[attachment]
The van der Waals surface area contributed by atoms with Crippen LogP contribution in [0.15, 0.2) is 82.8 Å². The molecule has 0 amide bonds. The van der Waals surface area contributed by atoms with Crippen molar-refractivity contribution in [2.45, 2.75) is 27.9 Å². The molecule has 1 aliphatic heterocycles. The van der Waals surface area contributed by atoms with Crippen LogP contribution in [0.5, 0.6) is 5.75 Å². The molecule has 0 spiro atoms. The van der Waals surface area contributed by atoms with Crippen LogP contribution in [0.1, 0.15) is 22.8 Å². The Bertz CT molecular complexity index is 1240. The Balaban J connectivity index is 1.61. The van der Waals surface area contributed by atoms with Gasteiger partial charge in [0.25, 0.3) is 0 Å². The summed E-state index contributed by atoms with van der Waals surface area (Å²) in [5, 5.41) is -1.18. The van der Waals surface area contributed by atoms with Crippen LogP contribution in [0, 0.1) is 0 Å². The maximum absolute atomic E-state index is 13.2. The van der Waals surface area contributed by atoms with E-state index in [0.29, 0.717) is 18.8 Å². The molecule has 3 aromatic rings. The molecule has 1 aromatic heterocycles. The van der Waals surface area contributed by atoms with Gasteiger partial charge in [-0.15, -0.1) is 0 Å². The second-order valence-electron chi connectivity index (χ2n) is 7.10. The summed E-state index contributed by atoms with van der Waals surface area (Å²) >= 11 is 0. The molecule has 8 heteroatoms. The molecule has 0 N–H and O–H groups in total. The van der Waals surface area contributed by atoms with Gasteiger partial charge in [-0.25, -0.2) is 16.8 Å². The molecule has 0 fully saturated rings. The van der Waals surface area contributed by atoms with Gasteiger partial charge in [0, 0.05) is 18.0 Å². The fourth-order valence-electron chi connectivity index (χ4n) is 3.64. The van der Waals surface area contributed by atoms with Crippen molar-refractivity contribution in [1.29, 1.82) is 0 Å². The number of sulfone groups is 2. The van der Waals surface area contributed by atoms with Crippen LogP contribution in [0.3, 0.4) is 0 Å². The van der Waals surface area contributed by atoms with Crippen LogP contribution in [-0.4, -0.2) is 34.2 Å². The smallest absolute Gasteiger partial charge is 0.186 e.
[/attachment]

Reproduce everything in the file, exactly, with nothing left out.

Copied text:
The van der Waals surface area contributed by atoms with Crippen LogP contribution in [0.15, 0.2) is 82.8 Å². The molecule has 0 amide bonds. The van der Waals surface area contributed by atoms with Crippen molar-refractivity contribution in [2.45, 2.75) is 27.9 Å². The molecule has 1 aliphatic heterocycles. The van der Waals surface area contributed by atoms with Crippen LogP contribution in [0.5, 0.6) is 5.75 Å². The molecule has 0 spiro atoms. The van der Waals surface area contributed by atoms with Crippen LogP contribution in [0.1, 0.15) is 22.8 Å². The Bertz CT molecular complexity index is 1240. The Balaban J connectivity index is 1.61. The van der Waals surface area contributed by atoms with Gasteiger partial charge in [0.25, 0.3) is 0 Å². The summed E-state index contributed by atoms with van der Waals surface area (Å²) in [5, 5.41) is -1.18. The van der Waals surface area contributed by atoms with Crippen LogP contribution in [0, 0.1) is 0 Å². The maximum absolute atomic E-state index is 13.2. The van der Waals surface area contributed by atoms with E-state index in [0.29, 0.717) is 18.8 Å². The molecule has 3 aromatic rings. The molecule has 1 aromatic heterocycles. The van der Waals surface area contributed by atoms with Gasteiger partial charge in [-0.15, -0.1) is 0 Å². The second-order valence-electron chi connectivity index (χ2n) is 7.10. The summed E-state index contributed by atoms with van der Waals surface area (Å²) >= 11 is 0. The molecule has 8 heteroatoms. The molecule has 0 N–H and O–H groups in total. The van der Waals surface area contributed by atoms with Gasteiger partial charge in [-0.25, -0.2) is 16.8 Å². The molecule has 0 fully saturated rings. The van der Waals surface area contributed by atoms with Gasteiger partial charge in [0, 0.05) is 18.0 Å². The fourth-order valence-electron chi connectivity index (χ4n) is 3.64. The van der Waals surface area contributed by atoms with Crippen molar-refractivity contribution in [1.29, 1.82) is 0 Å². The number of sulfone groups is 2. The van der Waals surface area contributed by atoms with Crippen LogP contribution in [0.3, 0.4) is 0 Å². The van der Waals surface area contributed by atoms with Crippen LogP contribution in [-0.4, -0.2) is 34.2 Å². The smallest absolute Gasteiger partial charge is 0.186 e.